The Tempest (epilogue)


[Spoken by PROSPERO]:

‘Now my charms are all o’erthrown,
And what strength I have’s mine own;
Which is most faint; now ’tis true,
I must be here confin’d by you,
Or sent to Naples. Let me not,
Since I have my dukedom got,
And pardon’d the deceiver, dwell
In this bare island by your spell:
But release me from my bands
With the help of your good hands.
Gentle breath of yours my sails
Must fill, or else my project fails,
Which was to please. Now I want
Spirits to enforce, art to enchant;
And my ending is despair,
Unless I be reliev’d by prayer,
Which pierces so that it assaults
Mercy itself, and frees all faults.
As you from crimes would pardon’d be,
Let your indulgence set me free.’

– Reed International Books Ltd. 1992. The Illustrated Stratford Shakespeare London, Great Britain: Chancellor Press (1996) p. 29

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Exodus 4:24-26


24 At a lodging place on the way,the LORD met Moses and was about to kill him.

25 But Zipporah took a flint knife, cut off her son’s foreskin and touched Moses’ feet with it. “Surely you are a bridegroom of blood to me,” she said.

26 So the LORD let him alone.

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28/v mmxii


The great majority of European freshwater fish are members of the carp family, including: carp, tench, bream, gudgeon, barbel, dace, rudd, roach, chub, minnows and goldfish. Carp have 98 chromosomes. Humans have only 46.

The carp, introduced in 1850, is now a trouble...

Cyprinus Carpio, or Carp

Allodoxaphobia is the fear of opinions.

In 1994, 35,000 Americans insured themselves against being kidnapped and eaten by aliens.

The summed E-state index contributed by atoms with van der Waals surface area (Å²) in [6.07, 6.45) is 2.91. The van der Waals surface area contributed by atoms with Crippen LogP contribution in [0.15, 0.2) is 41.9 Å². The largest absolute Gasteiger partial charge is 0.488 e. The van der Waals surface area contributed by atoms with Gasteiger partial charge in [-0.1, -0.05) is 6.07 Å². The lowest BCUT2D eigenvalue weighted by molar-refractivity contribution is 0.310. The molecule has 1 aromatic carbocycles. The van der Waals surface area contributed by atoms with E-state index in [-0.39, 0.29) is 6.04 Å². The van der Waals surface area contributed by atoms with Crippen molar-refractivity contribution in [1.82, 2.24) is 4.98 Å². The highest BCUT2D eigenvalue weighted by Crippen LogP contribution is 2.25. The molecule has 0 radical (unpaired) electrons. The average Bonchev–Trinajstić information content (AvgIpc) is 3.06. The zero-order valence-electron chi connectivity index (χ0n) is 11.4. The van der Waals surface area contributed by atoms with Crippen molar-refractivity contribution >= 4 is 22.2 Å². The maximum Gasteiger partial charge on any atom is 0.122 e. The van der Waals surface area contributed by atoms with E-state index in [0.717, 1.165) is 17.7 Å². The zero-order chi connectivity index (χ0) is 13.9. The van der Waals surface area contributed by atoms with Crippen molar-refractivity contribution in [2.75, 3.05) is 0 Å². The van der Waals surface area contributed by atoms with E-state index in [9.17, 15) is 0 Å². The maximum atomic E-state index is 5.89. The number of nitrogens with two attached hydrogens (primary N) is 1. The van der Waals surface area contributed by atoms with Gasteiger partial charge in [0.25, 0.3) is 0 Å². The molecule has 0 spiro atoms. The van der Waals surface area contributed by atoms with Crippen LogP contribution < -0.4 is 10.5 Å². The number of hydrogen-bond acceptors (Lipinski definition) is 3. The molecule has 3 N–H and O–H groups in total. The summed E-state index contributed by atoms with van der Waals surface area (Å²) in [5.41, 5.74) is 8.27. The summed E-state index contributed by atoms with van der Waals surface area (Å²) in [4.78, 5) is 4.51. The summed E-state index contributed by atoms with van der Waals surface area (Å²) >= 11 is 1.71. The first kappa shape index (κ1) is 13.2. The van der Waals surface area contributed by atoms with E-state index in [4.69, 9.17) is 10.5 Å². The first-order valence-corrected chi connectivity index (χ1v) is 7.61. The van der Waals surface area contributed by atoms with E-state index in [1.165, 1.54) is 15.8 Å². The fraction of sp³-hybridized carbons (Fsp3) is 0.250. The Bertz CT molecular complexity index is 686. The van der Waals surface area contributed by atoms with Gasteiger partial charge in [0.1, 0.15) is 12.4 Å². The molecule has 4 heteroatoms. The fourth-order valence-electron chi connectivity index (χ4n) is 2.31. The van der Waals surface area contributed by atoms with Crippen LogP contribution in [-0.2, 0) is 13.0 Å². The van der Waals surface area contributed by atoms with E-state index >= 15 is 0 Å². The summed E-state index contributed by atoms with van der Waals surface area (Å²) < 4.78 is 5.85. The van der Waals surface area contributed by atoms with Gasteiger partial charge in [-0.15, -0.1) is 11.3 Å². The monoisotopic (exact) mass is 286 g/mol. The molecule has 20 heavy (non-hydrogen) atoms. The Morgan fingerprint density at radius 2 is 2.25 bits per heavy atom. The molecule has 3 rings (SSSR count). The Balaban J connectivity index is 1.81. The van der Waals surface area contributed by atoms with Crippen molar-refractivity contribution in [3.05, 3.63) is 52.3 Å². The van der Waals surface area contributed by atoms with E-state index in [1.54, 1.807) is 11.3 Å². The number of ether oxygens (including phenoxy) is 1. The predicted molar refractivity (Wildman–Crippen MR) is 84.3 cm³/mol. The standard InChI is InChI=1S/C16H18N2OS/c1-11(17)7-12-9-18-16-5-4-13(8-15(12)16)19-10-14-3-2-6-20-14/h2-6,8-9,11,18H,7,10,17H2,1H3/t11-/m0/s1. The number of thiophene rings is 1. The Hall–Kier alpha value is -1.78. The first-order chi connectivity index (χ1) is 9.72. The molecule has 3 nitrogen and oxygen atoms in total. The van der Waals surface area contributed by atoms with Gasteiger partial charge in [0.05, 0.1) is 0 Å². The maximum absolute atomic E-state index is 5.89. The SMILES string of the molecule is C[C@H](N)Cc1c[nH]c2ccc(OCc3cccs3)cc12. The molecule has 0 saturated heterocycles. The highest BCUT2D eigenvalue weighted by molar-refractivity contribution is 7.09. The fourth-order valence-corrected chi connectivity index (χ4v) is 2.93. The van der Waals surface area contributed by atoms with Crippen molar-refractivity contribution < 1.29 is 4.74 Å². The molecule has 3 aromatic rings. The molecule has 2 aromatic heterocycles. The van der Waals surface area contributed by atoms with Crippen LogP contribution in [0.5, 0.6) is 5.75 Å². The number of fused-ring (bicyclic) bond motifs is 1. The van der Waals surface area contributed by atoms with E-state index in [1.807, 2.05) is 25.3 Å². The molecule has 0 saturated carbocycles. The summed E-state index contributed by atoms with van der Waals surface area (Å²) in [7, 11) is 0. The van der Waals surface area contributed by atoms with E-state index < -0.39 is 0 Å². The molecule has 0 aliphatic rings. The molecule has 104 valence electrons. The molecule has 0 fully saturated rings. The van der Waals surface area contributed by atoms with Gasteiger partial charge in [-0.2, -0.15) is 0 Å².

A person who doesn’t laugh, or seems incapable of laughter, is called an agelastic.

Prince William and Kate Middleton both attended the University of St Andrews – more St Andrews students marry each other than at any other British university.

On Contrast


“I’m thinking of buying a monkey. Then I think, “Why stop at one?”; I don’t like being limited in that way. Therefore, I’m considering a platoon of monkeys. So that people will look at me and see how mellow and well-adjusted I am compared to these monkeys throwing feces around.”

– Robert Downey Jr.

Entomology [Noun.]


Ernst Haeckel’s Arachnida

The branch of zoology concerned with the study of insects.

With nearly an estimated 3 million species, insects account for approximately two-thirds of all known organisms. Because of this enormous amount of species in the Insecta class, even entomologists have difficulty identifying the differences, as those are often subtle or even invisible without the use of a microscope.

The Insecta class belongs to the phylum Arthropoda (animals that have an exo-skeleton), as do spiders, or Araneae, which are often mistakenly classified as insects but actually belong to the Arachnida class along with scorpions, ticks and mites. The same goes for millipedes and centipedes, earthworms and snails and slugs, who belong to the Myriapoda, Lumbricina and Gastropoda classes respectively.

The word consists of the Greek words entomos, meaning ‘insect’, and logos, meaning ‘study’ or ‘science’.
The Greek entomos and the Latin insectum both mean ‘divided’ or ‘cut in half’ – the affix sect- is also used in words like section and sector, both meaning ‘division’.
The word insectology does exist, although entomology is more widely used. Entomology originated in the 18th century, when specialists started using that name instead of the less elegantly sounding insectology. Moreover, the word insectology is a combination of Latin (insectum) and Greek (logos) roots, whereas the word entomology is entirely Greek. Insectology is recorded in the New Oxford Vol. I English Dictionary as a synonym for entomology.

Ampersand [Noun.]


The sign & (standing for and)

The word ampersand is the name for the symbol &, which is in fact a stylized form of the Latin et, meaning ‘and’. It had been used by the Romans since the first century B.C., but the symbol got its strange name in the 1800s, when schoolchildren were taught that & was the 27th letter of the alphabet. They ended their ABCs with ‘&, per se, and’ (per se being Latin for ‘by itself is’). The phrase eventually evolved into one word that is used now: ampersand.